Redirecting I/O Programmatically

Last week, I showed you how to redirect a program's input or output from

the command line. Today, we will see how to accomplish the same task

programmatically.

The popen() Syscall

The system() command launches a new child process allowing it to read

from the standard input and write to the standard output. However, in

many cases, you want the child process to read input from the parent

process or direct its output to the parent process instead of the

standard output. The popen() syscall enables you to achieve this:

FILE * popen(const char * command, const char * mode);

The first parameter is the command the name of the executable to be

launched. The second parameter should be "r" if the parent wants to read

the output from child, or "w" if it wishes to write to the child's

standard input (you can't combine both at once with popen()). popen()

returns FILE*, which can be read from or written to, or NULL if the call

fails. Just as with ordinary stdio files, you must close the pipe by

calling pclose() after the I/O operation is completed. In addition, you

should flush the stream after writing to it to prevent delays due to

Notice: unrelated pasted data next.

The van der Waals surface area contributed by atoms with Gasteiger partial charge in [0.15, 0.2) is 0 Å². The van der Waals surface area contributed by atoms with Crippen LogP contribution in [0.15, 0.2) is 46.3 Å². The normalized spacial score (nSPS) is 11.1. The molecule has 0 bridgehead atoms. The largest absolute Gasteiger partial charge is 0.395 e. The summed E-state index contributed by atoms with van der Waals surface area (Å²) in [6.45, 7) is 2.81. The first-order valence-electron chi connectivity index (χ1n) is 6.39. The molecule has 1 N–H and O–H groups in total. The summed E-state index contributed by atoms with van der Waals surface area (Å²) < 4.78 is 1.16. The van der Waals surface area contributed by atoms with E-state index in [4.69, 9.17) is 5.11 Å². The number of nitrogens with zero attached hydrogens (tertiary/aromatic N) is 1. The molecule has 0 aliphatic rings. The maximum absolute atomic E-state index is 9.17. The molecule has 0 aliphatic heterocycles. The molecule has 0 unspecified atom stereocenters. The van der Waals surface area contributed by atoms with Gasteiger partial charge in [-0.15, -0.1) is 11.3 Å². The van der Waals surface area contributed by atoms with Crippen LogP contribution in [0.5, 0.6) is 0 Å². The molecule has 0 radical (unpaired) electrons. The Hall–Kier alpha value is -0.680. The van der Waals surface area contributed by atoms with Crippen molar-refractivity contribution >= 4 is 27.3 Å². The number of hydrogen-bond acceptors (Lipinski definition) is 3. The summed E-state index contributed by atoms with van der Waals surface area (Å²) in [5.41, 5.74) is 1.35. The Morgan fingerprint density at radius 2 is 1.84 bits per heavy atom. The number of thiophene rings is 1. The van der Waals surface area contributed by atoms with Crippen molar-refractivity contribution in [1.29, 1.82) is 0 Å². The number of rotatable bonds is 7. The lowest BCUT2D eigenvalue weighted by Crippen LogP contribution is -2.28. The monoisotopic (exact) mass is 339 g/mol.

stdio buffering.

The following program launches a child process called "converter" that

converts Fahrenheit degrees to Celsius. The parent process passes

converter an expression for evaluation and waits for it to evaluate it.

Finally, the parent process closes the pipe and exits too:

#include

#include #include int main() { char buff[1024]={0}; FILE * cvt; int status; /*launch converter and open a pipe through which the parent will write to it */ cvt=popen("converter", "w"); if (!cvt) { printf("couldn't open a pipe; quitting\n"); exit(1) } printf("enter Fahrenheit degrees: " ); fgets(buff, sizeof (buff), stdin); /*read user's input*/ /*send expression to converter for evaluation*/ fprintf(cvt, "%s\n", buff); fflush(cvt); /*close pipe to converter and wait for it to exit*/ status=pclose(cvt); /*check the exit status of pclose()*/ if (!WIFEXITED(status)) printf("error on closing the pipe\n"); return 0; } The important steps in this program are: 1) The popen() call which establishes the association between a child process and a pipe in the parent. 2) The fprintf() call that uses the pipe as an ordinary file to write to the child process's stdin or read from its stdout. 3) The pclose() call that closes the pipe and causes the child process to terminate.
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